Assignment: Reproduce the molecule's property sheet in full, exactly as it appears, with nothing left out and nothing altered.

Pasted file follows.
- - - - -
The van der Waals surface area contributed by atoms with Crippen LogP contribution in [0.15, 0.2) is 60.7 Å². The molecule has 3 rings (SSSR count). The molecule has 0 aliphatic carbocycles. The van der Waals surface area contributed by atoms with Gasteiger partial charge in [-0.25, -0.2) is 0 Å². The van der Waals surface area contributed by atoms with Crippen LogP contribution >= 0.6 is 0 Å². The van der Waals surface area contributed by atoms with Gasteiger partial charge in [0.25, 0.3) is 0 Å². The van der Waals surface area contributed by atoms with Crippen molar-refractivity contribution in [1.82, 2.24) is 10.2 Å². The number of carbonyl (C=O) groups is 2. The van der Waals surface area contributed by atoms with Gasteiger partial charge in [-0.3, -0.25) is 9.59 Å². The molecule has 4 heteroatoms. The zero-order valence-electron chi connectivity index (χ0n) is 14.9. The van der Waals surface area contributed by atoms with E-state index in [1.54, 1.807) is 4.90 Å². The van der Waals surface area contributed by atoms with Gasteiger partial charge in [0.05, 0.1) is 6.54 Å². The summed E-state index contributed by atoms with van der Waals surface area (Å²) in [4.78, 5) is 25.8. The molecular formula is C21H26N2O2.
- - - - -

The van der Waals surface area contributed by atoms with Crippen LogP contribution in [0.15, 0.2) is 60.7 Å². The molecule has 3 rings (SSSR count). The molecule has 0 aliphatic carbocycles. The van der Waals surface area contributed by atoms with Gasteiger partial charge in [-0.25, -0.2) is 0 Å². The van der Waals surface area contributed by atoms with Crippen LogP contribution >= 0.6 is 0 Å². The van der Waals surface area contributed by atoms with Gasteiger partial charge in [0.25, 0.3) is 0 Å². The van der Waals surface area contributed by atoms with Crippen molar-refractivity contribution in [1.82, 2.24) is 10.2 Å². The number of carbonyl (C=O) groups is 2. The van der Waals surface area contributed by atoms with Gasteiger partial charge in [-0.3, -0.25) is 9.59 Å². The molecule has 4 heteroatoms. The zero-order valence-electron chi connectivity index (χ0n) is 14.9. The van der Waals surface area contributed by atoms with E-state index in [1.54, 1.807) is 4.90 Å². The van der Waals surface area contributed by atoms with Gasteiger partial charge in [0.05, 0.1) is 6.54 Å². The summed E-state index contributed by atoms with van der Waals surface area (Å²) in [4.78, 5) is 25.8. The molecular formula is C21H26N2O2.